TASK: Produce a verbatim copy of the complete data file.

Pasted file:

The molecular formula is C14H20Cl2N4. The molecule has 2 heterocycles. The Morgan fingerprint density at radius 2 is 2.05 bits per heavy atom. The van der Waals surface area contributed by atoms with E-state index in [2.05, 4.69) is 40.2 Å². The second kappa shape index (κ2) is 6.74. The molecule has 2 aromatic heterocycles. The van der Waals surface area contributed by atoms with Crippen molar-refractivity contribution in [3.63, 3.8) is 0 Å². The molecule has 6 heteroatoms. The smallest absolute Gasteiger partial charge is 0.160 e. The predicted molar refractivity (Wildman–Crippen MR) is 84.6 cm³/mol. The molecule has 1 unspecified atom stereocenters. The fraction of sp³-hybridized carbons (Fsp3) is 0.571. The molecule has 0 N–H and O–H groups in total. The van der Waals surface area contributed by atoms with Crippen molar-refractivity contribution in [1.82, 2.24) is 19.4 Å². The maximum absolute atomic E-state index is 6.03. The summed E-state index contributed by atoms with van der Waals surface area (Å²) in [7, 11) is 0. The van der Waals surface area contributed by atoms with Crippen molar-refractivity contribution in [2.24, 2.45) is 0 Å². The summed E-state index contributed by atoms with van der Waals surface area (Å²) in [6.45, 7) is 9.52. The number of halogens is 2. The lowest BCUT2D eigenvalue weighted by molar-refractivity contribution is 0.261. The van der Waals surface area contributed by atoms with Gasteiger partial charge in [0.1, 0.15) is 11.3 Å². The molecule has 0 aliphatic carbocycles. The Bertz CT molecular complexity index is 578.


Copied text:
The molecular formula is C14H20Cl2N4. The molecule has 2 heterocycles. The Morgan fingerprint density at radius 2 is 2.05 bits per heavy atom. The van der Waals surface area contributed by atoms with E-state index in [2.05, 4.69) is 40.2 Å². The second kappa shape index (κ2) is 6.74. The molecule has 2 aromatic heterocycles. The van der Waals surface area contributed by atoms with Crippen molar-refractivity contribution in [3.63, 3.8) is 0 Å². The molecule has 6 heteroatoms. The smallest absolute Gasteiger partial charge is 0.160 e. The predicted molar refractivity (Wildman–Crippen MR) is 84.6 cm³/mol. The molecule has 1 unspecified atom stereocenters. The fraction of sp³-hybridized carbons (Fsp3) is 0.571. The molecule has 0 N–H and O–H groups in total. The van der Waals surface area contributed by atoms with Crippen molar-refractivity contribution in [1.82, 2.24) is 19.4 Å². The maximum absolute atomic E-state index is 6.03. The summed E-state index contributed by atoms with van der Waals surface area (Å²) in [7, 11) is 0. The van der Waals surface area contributed by atoms with Crippen molar-refractivity contribution in [2.24, 2.45) is 0 Å². The summed E-state index contributed by atoms with van der Waals surface area (Å²) in [6.45, 7) is 9.52. The number of halogens is 2. The lowest BCUT2D eigenvalue weighted by molar-refractivity contribution is 0.261. The van der Waals surface area contributed by atoms with Gasteiger partial charge in [0.1, 0.15) is 11.3 Å². The molecule has 0 aliphatic carbocycles. The Bertz CT molecular complexity index is 578.